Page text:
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Hyperion Records

CDA66755 - Arensky: Suites for Two Pianos
CDA66755

Recording details: June 1994
Rosslyn Hill Unitarian Chapel, Hampstead, London, United Kingdom
Produced by Paul Spicer
Engineered by Keith Warren
Release date: October 1994
DISCID: 430FDF16
Total duration: 67 minutes 29 seconds

'Deliciously played by this remarkable duo partnership who show virtuosity and delicacy in equal measure. Altogether delightful music and captivating playing' (The Penguin Guide to Compact Discs)

'Gabrilowitsch and Bauer have serious competition here. This is a splendid disc, chock full of charm and dash. Exceptionally fine—a must for all lovers of romantic ensemble pianism' (American Record Guide)

'Hyperion have again found the perfect acoustic for this most delightful and effective music. All in all, this is one of the classiest and most enjoyable two-piano discs I've ever had the pleasure of hearing' (Classic CD)

'Scintillating performances' (Fanfare, USA)

Suites for Two Pianos
Romance  [3'43]
Valse  [4'39]
Polonaise  [5'32]
Le Savant  [2'16]
La Coquette  [2'31]
Polochinelle  [3'11]
Le Rêveur  [3'36]
La Danseuse  [3'13]
Thème  [1'11]
Dialogue  [2'04]
Valse  [1'22]
Menuet  [1'41]
Gavotte  [3'12]
Scherzo  [3'44]
Marche funèbre  [4'00]
Nocturne  [3'10]
Polonaise  [3'17]
Prélude  [2'22]
Romance  [2'25]
Le Rêve  [5'10]
Finale  [3'00]
Introduction  EnglishFrançaisDeutsch
That Arensky is one of the most influential figures in the promotion of two-piano music cannot be doubted. In addition to his four Suites for two pianos he also composed two sets of pieces for piano duet, later arranging one of them, his Children’s Suite of eight canons, Op 65, also for two pianos.

Nowadays piano-duo concerts occur relatively frequently and are fully appreciated as part of the usual music-making environment. However, in Russia at the turn of the century this was hardly the case, despite the occasional foray into the piano-duo medium by Anton Rubenstein and a few others. Rosina Lhevinne remembered how novel performances on two pianos were in Russia when she recalled the birth of her own duo ensemble alongside her husband, the great Russian pianist Josef Lhevinne:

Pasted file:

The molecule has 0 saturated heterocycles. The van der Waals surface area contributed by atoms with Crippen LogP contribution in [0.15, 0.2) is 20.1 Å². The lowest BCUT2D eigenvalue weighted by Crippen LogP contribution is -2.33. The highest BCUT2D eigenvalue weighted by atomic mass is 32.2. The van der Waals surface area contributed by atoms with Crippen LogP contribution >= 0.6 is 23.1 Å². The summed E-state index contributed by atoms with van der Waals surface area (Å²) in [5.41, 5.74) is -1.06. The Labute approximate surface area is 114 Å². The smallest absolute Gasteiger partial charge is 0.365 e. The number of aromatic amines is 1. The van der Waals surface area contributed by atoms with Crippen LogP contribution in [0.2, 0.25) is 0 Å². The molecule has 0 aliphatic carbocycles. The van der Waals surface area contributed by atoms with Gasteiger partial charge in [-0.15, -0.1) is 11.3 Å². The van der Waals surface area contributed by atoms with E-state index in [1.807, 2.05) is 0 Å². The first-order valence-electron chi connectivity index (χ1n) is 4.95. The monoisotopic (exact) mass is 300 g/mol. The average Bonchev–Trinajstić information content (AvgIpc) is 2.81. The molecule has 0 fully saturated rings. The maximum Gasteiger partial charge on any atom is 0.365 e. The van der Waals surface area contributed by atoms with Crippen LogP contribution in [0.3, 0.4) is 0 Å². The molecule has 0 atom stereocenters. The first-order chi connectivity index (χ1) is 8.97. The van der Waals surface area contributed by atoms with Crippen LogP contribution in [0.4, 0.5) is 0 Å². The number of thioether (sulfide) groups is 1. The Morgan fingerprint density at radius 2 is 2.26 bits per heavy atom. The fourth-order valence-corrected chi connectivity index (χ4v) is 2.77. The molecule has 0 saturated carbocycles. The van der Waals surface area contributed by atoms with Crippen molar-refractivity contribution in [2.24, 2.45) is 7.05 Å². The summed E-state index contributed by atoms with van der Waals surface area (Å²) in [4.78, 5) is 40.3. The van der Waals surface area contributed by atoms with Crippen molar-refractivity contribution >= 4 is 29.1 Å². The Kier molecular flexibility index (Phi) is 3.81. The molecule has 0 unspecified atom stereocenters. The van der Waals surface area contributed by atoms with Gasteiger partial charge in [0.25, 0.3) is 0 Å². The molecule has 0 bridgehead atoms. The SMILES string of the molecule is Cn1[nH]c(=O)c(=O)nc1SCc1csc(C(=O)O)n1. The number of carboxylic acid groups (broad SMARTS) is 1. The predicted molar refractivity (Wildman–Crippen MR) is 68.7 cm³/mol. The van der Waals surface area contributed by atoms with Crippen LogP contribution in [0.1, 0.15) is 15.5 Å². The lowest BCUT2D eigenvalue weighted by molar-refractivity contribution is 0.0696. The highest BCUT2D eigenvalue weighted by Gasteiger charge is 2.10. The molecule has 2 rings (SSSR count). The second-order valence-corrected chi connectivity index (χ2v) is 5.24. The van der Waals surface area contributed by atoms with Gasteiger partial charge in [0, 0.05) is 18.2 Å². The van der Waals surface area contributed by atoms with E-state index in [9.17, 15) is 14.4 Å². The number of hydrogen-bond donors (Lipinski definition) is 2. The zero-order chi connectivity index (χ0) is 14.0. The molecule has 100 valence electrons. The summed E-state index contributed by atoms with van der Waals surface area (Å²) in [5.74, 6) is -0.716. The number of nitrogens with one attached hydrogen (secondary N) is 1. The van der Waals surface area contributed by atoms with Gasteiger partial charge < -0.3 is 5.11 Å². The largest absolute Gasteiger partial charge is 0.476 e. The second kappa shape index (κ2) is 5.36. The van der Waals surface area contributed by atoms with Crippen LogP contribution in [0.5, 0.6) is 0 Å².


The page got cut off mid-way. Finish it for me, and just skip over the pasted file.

My entrance into the field of two-piano playing was quite by chance. In 1898, when Mr Lhevinne and I were married, eight days after my graduation from the Imperial Conservatory, I firmly decided not to attempt a career of my own. César Cui, the composer-general who knew my work, did not approve of the decision, and one day paid us a visit. He appeared in his glorious uniform—gray coat lined with scarlet, white gloves and a sword. The purpose of his visit was to ask us to take part in a charity concert of which he was the chairman. He requested we play a new suite by Anton Arensky, our harmony teacher. The next day after the concert, the newspapers gave as much space to the composition and the phenomenon of having two grand pianos on stage, as to our playing.

Arensky’s two-piano Suites are models of the romantic duo-piano literature and clearly generated considerable interest at the time. It cannot be coincidence that Rachmaninov’s first two-piano work, his Russian Rhapsody, was written whilst still a student of Arensky in Moscow or that his Fantasie, Op 5, for two pianos was completed only a year after Arensky’s Suite No 2; interestingly Rachmaninov asked the German-born pianist and composer Paul Pabst, the dedicatee of Arensky’s Suite and Professor of Piano at the Moscow Conservatory, to première the piece with him.

Like all the best examples of two-piano music, Arensky’s Suites make no compromises on the technical demands made of the performers, and balancing Arensky’s gossamer-like embellishments and elaborations can sometimes seem an almost impossible task in itself. Guy Maier and Lee Pattison, the American duo team who did so much to promote the two-piano medium worldwide between the two World Wars, came up against this problem themselves. Guy Maier writes:

My colleague and I were practising a passage of that favorite old war-horse, the Arensky Waltz, in which he had the tune, accompanied by my piano in soft scale passages. We repeated it several times—each time with my partner’s emphatic request that I play the embroidered passages softer. Evidently I failed miserably, for the air in the practice room soon became blue! His exasperation finally gave way to the sad realization that it was impossible for me to play pianissimo enough. But, since hope springs eternally, he patiently said, ‘Well, let’s try it just once more’. This was so successful that he burst out—‘There! That was perfect! Why can’t you always play it that way?’ Meekly (but triumphantly) I answered, ‘You see, I didn’t play my passage at all that time, I just “made believe” by playing on the tops of the keys!’ From which you will deduce that in two-piano playing it is always the other fellow who plays too loudly; often it is annoying if you can hear him at all.

Stephen Coombs © 1994

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